'Miss You Can Do It': Inspiring, or "Inspiration Porn"? Physically Disabled Women Respond

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Ten years ago, Abbey Curran, the first physically disabled Miss USA contestant, established a beauty pageant for girls like her. The pageant, cheerfully named Miss You Can Do It, has been the subject of numerous feel-good stories over the years, most recently a documentary that aired Monday night on PBS.

Unsurprisingly, the film’s reception has been almost entirely positive—and also one-note, in many ways condescending. Parents.com calls it “an amazingly special movie.” Glamour.com promises its readers they’ll be “so inspired.”

“The looks of glee and wonder on their cherubic faces will melt hearts,” writes Adrienne Vogt of The Daily Beast, in one of the more explicitly patronizing articles. Vogt goes on to describe the girls doing heroic (read: totally normal) things, like expressing emotion with their faces. “Quadriplegic Daleney constantly breaks into a smile as wide as her face, even if she struggles to walk. Meg and her sister Alina, who both have Down syndrome, play together on a jungle gym.”

I’m aware that I would come across as a major killjoy if I said anything less than positive about this “sweet”, “heartwarming” documentary.

So I asked some women who are themselves physically disabled what they thought.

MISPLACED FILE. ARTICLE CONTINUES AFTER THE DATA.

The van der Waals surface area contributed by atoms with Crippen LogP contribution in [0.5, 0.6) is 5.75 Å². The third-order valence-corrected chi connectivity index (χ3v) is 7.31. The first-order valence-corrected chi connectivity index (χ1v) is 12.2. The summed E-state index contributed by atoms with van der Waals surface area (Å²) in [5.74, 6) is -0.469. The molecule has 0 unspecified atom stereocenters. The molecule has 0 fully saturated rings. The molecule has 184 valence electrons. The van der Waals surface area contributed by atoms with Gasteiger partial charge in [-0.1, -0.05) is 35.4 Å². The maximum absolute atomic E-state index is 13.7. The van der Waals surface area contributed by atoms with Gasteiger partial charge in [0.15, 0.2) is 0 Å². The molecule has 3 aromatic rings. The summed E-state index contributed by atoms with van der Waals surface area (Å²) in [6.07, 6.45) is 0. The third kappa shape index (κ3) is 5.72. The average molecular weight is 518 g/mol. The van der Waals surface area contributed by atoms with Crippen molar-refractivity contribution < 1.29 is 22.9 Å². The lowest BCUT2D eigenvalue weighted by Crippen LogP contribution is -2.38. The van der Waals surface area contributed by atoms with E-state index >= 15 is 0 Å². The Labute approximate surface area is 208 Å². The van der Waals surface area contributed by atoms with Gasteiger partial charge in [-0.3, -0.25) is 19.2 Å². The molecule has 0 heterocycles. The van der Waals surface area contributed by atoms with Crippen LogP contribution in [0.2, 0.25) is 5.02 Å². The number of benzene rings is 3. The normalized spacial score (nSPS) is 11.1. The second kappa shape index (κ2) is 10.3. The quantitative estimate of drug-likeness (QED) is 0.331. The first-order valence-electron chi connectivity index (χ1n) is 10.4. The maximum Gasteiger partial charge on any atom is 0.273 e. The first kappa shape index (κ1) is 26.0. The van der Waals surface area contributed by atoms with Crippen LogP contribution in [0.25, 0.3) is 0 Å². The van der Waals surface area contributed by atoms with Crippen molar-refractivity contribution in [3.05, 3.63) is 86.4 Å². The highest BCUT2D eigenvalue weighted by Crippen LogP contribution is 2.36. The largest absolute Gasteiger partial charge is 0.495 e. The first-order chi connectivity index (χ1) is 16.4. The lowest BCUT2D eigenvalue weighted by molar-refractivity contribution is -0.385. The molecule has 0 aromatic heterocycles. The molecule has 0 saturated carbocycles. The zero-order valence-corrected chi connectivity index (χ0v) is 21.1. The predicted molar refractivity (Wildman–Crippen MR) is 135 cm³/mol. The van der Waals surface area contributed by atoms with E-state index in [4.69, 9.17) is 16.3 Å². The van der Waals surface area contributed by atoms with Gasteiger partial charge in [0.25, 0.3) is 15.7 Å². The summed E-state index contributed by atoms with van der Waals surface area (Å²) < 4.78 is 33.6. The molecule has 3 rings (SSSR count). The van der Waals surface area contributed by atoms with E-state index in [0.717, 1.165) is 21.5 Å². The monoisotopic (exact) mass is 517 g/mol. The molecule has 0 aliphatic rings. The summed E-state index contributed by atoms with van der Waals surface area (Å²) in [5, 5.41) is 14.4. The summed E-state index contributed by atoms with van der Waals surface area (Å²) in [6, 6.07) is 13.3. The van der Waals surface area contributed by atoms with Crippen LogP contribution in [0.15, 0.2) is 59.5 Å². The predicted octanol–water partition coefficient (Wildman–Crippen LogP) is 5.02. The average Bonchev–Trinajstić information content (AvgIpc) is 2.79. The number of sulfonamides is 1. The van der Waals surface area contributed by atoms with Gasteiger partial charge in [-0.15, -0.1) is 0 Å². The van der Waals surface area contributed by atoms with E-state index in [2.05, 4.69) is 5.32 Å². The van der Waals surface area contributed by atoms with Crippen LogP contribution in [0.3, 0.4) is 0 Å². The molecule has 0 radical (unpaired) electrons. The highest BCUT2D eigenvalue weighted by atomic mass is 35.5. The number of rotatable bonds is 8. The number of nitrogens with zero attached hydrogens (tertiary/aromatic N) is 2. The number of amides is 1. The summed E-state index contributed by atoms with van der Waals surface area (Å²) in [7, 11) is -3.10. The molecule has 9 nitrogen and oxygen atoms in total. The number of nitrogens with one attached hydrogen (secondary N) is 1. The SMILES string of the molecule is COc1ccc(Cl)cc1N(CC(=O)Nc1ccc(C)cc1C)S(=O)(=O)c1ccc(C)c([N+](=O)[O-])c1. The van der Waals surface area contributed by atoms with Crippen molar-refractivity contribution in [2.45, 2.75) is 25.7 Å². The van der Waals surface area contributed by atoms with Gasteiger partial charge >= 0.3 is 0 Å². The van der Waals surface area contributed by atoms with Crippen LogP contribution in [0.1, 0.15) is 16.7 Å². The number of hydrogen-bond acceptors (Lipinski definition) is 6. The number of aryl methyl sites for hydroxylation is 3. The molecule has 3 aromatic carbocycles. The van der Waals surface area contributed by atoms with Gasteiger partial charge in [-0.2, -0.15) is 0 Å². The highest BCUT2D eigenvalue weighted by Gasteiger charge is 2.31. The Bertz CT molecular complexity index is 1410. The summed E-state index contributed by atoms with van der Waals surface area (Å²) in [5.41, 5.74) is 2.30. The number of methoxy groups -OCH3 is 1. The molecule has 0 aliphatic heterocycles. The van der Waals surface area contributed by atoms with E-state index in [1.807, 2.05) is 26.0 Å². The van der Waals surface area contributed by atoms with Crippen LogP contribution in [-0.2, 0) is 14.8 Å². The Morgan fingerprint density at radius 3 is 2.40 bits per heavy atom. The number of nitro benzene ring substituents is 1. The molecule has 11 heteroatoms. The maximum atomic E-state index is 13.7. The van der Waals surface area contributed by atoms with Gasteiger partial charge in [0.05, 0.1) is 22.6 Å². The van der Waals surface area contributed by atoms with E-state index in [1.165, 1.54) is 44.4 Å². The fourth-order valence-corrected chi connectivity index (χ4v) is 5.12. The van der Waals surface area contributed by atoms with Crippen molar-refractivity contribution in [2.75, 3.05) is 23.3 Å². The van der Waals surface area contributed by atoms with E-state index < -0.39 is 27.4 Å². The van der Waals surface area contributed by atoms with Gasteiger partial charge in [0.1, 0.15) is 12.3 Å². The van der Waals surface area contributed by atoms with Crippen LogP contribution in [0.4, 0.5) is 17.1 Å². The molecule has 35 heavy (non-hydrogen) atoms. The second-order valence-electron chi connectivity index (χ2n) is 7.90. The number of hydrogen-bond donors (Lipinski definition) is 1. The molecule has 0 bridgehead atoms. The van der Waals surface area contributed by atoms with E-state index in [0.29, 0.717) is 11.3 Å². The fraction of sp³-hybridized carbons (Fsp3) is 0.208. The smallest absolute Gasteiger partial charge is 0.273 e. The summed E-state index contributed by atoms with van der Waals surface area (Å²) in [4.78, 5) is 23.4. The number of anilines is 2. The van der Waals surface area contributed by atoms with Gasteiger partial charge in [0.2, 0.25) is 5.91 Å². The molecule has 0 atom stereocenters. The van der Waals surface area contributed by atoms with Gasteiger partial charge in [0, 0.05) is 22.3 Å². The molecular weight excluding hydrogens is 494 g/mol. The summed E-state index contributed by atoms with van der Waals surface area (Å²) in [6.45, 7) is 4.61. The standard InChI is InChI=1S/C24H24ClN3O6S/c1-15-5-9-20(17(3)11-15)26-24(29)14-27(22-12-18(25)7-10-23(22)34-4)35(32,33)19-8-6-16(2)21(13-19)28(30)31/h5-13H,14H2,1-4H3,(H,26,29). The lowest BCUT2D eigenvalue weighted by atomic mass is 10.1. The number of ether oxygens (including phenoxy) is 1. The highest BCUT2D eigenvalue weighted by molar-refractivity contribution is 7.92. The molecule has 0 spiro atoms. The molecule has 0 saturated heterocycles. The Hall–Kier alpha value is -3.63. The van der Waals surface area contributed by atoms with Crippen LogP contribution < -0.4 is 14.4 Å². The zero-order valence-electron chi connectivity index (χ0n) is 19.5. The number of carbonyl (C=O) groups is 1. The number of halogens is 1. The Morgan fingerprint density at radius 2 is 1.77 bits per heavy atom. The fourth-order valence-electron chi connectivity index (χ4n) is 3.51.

Kathleen Downes, a 20-year-old with cerebral palsy, had mixed feelings.

“It is refreshing to actually see someone like me on TV, but it also promotes the idea that disabled girls are inspiring for doing things that other little girls do—which seems to reflect low expectations for the girls with disabilities. Plus, giving disabled girls a separate pageant implies that their bodies would have no place in a general pageant, whereas other minorities, such as African Americans, would be welcomed and praised in the main pageant.”

Meg Mertens, another physically disabled college student, agrees that Miss You Can Do It promotes a double standard: "Why didn't Curran push for body equality in pageants?" asked Mertens. "Setting the girls apart tells them that they are held to a different standard of beauty than their able-bodied counterparts."

Cara Liebowitz, a 21-year-old student who also has cerebral palsy, tweeted: 

[Twitter Embed: https://twitter.com/spazgirl11/statuses/349339770654171136] 

The pageant’s special rules certainly imply that these girls are somehow less able to deal with rejection and disappointment than their able-bodied peers. “No one leaves the pageant empty-handed, with each girl receiving a special award,” boasts the film’s website.

The whole thing verges on what Liebowitz dubs “inspiration porn.”

“Inspiration porn paints disabled people as the less fortunate, the ones who remain Pollyanna-plucky despite all their misfortune,” said Liebowitz. “The truth is, we’re not more or less fortunate than the non-disabled population. We’re simply human.”

Why does media coverage of the disabled tend to portray them as heroic for doing normal things? Extreme praise is merely another way of dealing with difference. Turning the disabled into inspiration can be just as dehumanizing as locking them up in asylums.

The structuralist anthropologist Mary Douglas surveyed different cultures’ tactics for dealing with phenomena perceived as abnormal and found that the most common strategies were destruction and avoidance: We eliminate the anomaly (yikes) or we make it less threatening by turning it into something “other.”

We’ve come a long way in our treatment and perceptions of the physically disabled—but turning them into inspiration is still a form of “othering.”

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